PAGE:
Again, I don't think men read a lot of 19th century domestic fiction. If they did, women's unhappiness would make a lot more sense.

A patriarchal society always inhibits a woman's autonomy and refuses to see her as an agent with a value system of her own. Her freedom, her independence doesn't exist unless some man authorizes it. And this is what I see. Men (very nice ones) demanding that my sister give an accounting of her actions because they're not satisfied with any of the answers they've received. These aren't bad men - they're just men. In defense of one of their own, they want to reassert control of a situation that she has set in motion.

For this, her journals have been secretly dissected, in an effort to find these answers when the woman herself is standing in front of them, repeating, "I wasn't happy. This wasn't me. I lied from the start. I never wanted any of this - wife, marriage. I was only that other person for everyone else."

Let's go back to literature (where all answers can be found, actually. At least humanist ones.) At the end of A Room With a View, Lucy Honeychurch is living in Florence with George Emerson, isolated from her family, even from her staunchest supporters like Rev. Beebe, because that is the price a woman pays when she betrays all expectations of her.

When a woman has defined for herself what her freedom entails, and she dares to take it, she finds herself cast outside of the castle walls. Imagine the Disney castle gone dark and quiet. The moat is filled and the drawbridge pulled up.

The only thing she has in front of her is the open world.

And it's worth it.

Sunday, October 03, 2010

Eddie Long, the boogie man

I look at Eddie Long and I worry about my father. Greased, slick, and bloated with cash and power, Long is a cautionary tale. No, he’s more like a boogie man. He is what happens when the real essence of a person is pushed so far down, it bursts out in the most predatory, or harmful, of ways.

Over the summer, Mike and I visited my dad in Los Angeles. We shared a beer, pet the dog, talked about my sister’s divorce and, in the process, gave Mike one of the weirdest introductions to my family ever given to a suitor.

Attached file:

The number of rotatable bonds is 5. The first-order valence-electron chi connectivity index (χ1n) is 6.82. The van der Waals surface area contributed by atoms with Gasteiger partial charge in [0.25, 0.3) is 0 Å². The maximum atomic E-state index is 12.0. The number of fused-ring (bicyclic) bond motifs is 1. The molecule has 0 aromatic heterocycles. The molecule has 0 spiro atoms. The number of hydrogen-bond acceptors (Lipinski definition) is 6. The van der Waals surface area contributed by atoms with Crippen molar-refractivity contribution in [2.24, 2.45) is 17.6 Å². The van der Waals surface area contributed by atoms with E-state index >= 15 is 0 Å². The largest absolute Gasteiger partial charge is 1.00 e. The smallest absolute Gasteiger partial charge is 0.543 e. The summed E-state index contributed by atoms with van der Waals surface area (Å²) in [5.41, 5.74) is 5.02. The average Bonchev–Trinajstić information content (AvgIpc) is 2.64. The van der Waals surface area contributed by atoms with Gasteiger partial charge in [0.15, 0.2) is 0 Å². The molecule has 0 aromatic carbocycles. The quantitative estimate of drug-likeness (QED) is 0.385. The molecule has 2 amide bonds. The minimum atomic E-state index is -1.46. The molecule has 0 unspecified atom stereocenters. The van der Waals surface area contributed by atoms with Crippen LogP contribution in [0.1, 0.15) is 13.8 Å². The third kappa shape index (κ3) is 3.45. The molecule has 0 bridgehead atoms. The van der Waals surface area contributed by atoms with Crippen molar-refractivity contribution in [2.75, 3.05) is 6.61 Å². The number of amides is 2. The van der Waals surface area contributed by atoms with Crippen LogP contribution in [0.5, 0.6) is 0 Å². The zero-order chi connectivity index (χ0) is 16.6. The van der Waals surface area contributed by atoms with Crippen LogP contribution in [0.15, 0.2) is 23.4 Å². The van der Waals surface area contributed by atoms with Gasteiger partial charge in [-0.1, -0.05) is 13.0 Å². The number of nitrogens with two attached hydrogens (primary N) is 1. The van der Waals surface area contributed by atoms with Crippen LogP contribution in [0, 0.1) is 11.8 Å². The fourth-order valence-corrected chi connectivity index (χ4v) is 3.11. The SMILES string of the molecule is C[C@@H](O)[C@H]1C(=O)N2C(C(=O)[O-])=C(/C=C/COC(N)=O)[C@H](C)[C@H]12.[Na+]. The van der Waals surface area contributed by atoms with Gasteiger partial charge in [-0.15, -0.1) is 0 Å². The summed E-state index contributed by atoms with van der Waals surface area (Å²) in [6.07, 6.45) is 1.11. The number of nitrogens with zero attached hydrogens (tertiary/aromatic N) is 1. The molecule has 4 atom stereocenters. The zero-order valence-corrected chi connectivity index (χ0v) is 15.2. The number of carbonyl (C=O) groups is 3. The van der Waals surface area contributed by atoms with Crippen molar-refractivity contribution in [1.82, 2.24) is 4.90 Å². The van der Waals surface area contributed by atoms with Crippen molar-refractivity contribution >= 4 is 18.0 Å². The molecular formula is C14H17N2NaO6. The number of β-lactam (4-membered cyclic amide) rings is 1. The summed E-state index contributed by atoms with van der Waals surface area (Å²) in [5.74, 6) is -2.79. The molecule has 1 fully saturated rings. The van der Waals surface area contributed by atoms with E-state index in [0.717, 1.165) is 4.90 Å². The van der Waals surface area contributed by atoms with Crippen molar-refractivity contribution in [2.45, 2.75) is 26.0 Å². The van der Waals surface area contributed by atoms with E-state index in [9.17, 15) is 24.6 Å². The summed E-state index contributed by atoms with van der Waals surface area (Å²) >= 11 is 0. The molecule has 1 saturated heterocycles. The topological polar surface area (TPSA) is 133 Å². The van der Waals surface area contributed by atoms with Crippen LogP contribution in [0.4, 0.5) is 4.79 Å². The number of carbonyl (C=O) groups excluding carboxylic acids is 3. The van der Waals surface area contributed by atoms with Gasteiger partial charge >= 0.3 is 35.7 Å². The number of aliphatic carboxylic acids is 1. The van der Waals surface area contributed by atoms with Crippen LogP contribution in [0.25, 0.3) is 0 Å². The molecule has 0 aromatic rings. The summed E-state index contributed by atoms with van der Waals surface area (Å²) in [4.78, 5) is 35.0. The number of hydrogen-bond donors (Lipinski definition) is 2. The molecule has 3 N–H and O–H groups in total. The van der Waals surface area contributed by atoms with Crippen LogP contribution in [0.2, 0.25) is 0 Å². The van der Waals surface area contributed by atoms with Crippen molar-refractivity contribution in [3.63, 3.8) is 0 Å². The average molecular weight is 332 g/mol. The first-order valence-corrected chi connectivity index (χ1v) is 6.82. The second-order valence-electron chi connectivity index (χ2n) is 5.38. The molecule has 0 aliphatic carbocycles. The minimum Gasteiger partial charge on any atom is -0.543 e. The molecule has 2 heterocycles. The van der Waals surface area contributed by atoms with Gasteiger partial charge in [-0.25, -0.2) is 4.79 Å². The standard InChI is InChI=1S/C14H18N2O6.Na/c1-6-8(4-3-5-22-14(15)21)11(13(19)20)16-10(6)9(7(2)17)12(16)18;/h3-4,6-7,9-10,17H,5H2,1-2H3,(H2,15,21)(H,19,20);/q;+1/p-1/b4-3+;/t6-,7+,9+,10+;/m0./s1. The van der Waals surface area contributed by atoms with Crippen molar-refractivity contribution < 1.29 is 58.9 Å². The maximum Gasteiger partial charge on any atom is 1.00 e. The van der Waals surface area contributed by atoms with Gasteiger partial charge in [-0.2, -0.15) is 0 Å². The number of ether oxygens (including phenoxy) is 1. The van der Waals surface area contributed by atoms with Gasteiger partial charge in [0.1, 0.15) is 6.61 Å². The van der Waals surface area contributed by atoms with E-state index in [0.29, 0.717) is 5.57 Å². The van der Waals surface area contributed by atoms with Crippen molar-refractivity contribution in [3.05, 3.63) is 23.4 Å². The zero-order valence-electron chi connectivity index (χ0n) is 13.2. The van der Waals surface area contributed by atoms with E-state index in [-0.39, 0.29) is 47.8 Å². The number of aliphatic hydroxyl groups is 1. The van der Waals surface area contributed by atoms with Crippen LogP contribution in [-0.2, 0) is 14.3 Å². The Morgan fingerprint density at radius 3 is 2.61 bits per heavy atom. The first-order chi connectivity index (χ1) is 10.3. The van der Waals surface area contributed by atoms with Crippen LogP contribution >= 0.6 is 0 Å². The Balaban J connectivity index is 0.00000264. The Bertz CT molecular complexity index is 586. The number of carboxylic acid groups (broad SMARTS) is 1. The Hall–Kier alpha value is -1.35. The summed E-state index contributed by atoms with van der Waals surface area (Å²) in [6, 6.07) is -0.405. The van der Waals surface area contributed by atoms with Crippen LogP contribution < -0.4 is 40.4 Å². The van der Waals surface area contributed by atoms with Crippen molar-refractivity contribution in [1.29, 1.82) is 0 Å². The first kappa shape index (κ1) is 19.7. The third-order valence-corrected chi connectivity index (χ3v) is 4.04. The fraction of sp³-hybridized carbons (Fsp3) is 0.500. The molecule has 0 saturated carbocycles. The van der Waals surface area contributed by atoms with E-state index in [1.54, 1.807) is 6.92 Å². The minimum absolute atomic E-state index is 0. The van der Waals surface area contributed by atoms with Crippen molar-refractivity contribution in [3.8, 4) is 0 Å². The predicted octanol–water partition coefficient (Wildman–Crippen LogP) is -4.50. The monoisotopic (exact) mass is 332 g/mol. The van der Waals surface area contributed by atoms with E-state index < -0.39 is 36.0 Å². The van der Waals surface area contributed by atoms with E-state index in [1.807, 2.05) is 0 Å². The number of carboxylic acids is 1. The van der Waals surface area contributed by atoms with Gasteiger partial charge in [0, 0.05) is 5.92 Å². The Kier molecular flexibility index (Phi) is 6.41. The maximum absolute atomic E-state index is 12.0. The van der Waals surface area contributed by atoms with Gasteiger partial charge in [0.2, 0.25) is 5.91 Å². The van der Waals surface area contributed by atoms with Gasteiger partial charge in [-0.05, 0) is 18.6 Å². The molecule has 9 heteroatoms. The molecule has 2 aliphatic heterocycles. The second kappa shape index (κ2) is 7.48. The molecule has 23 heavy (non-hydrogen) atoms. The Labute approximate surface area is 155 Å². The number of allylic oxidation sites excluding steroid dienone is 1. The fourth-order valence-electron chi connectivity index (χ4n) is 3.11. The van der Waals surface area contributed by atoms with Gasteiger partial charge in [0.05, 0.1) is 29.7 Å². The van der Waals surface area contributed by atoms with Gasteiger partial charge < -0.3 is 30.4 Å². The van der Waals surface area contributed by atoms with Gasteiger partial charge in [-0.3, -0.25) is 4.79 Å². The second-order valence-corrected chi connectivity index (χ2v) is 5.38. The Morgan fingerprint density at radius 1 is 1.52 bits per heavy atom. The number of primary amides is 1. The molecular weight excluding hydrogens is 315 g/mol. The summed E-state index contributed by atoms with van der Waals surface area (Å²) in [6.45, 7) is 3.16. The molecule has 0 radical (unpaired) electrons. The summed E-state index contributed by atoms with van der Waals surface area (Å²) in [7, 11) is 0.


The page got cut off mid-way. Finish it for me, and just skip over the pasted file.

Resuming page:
“So dad, why don’t you just say you’re gay and get it over with?’ I said. My father had been hinting he had an announcement to make to the family and, so far, no announcement had been made. So I thought I’d give a, um, nudge.

“Because I’m not gay!”

My boyfriend tried to play devil's advocate. “Yeah, just because a guy has one experience with another man doesn’t mean he’s gay.”

“Thanks, man!” my dad said. “You want another beer?”

I said, “It wasn’t one experience. It was an affair. Over a period of time.”

My dad turned to Mike. “People have always thought I was gay. I was married to her mother and we had a great family! Why are folks so into labels?”

I said, “I’m not into labels, but if this is who you are, maybe there wouldn’t be so much …. Bifurcation. And, besides, it’s not like the gay gene isn’t already running rampant through our family. Aunt D-, my sister and you! Maybe even Uncle B-. We are a very gay family!”

My father had turned musing. “I wouldn’t say I was gay but there was this time when I was 17…” And he went on to tell us a story that made me exchange a look with my boyfriend who was forcing his face into a studiously pondering expression.

Mike said, ‘Well, Pastor C-…we experiment a lot when we’re teens…’

“So that’s 2 experiences!,” I said.

“I’m not gay, Delia,” my dad said. “Sometimes I think that I just like certain things that …well, that your mother couldn’t appreciate. This is why I go to Las Vegas.”

Apparently, my father doesn’t really stick to the proscription ‘What happens in Vegas, Stays in Vegas’ because he went on to relate, rather opaquely, some of his vacation experiences.

And Mike, trouper that he is, said, “Well, by my count that’s at least 3, if not 4 or 5, experiences right there.’

When we were hugging on the porch, I said to my father, “I love you and only want you to be happy. And healthy. Please be safe. Please.’

On the way to meet my recently out, divorcing sister for a beer, Mike and I drove silently for a few minutes. Then he said, “That was awesome.”

“Thanks for not thinking my family is crazy.” I leaned over and kissed him.

“I think it’s sad that my dad can only feel free if he’s away from his home,” I said. “What if he was able to have a happy, stable, loving relationship with another man here instead of feeling he had to go to Las Vegas?”

And I wonder the same thing about Eddie Long.

Friday, October 01, 2010

Worrying Beads

I wonder if I will ever get to a place in my life where I can just relax and take a breath.

For the most part, my life has been about getting somewhere.
In grade school, it was about making it to junior high.
In junior high, I had my first anxieties about getting into college (a situation that was thrown into doubt because I failed a math test.)
And in high school, I worried about...everything. Even taxes.

(I remember standing in the hallway watching my father shave and, out of the random worry in my head, I asked him, 'Who will teach me how to do my taxes?? Or, will I naturally know how to do my taxes when I'm in college? Who taught you how to do taxes?'

And he said something like, 'Your mother.')
I've even managed to hit some benchmarks along the way: Grad school, degrees, corp job, moving to Chicago, living in Chicago, finally finding love, and having a grown up job at last.

Despite that, I feel like all the happiness I'm feeling can be taken away suddenly, as if to teach me a lesson.

You ever feel like that?